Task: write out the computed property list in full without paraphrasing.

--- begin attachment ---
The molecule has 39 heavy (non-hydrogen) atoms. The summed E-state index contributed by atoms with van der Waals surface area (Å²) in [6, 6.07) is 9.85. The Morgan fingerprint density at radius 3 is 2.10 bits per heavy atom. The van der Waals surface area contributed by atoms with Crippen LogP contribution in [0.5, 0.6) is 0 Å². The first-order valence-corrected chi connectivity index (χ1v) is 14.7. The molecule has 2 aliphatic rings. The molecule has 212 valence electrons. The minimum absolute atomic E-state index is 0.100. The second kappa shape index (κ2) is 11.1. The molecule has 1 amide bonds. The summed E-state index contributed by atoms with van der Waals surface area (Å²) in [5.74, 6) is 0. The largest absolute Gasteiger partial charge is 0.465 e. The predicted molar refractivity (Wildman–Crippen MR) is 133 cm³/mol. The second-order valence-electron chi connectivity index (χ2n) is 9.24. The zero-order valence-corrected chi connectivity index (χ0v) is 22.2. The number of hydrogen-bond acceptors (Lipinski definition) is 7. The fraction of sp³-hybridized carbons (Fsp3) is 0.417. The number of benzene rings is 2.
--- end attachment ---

The molecule has 39 heavy (non-hydrogen) atoms. The summed E-state index contributed by atoms with van der Waals surface area (Å²) in [6, 6.07) is 9.85. The Morgan fingerprint density at radius 3 is 2.10 bits per heavy atom. The van der Waals surface area contributed by atoms with Crippen LogP contribution in [0.5, 0.6) is 0 Å². The first-order valence-corrected chi connectivity index (χ1v) is 14.7. The molecule has 2 aliphatic rings. The molecule has 212 valence electrons. The minimum absolute atomic E-state index is 0.100. The second kappa shape index (κ2) is 11.1. The molecule has 1 amide bonds. The summed E-state index contributed by atoms with van der Waals surface area (Å²) in [5.74, 6) is 0. The largest absolute Gasteiger partial charge is 0.465 e. The predicted molar refractivity (Wildman–Crippen MR) is 133 cm³/mol. The second-order valence-electron chi connectivity index (χ2n) is 9.24. The zero-order valence-corrected chi connectivity index (χ0v) is 22.2. The number of hydrogen-bond acceptors (Lipinski definition) is 7. The fraction of sp³-hybridized carbons (Fsp3) is 0.417. The number of benzene rings is 2.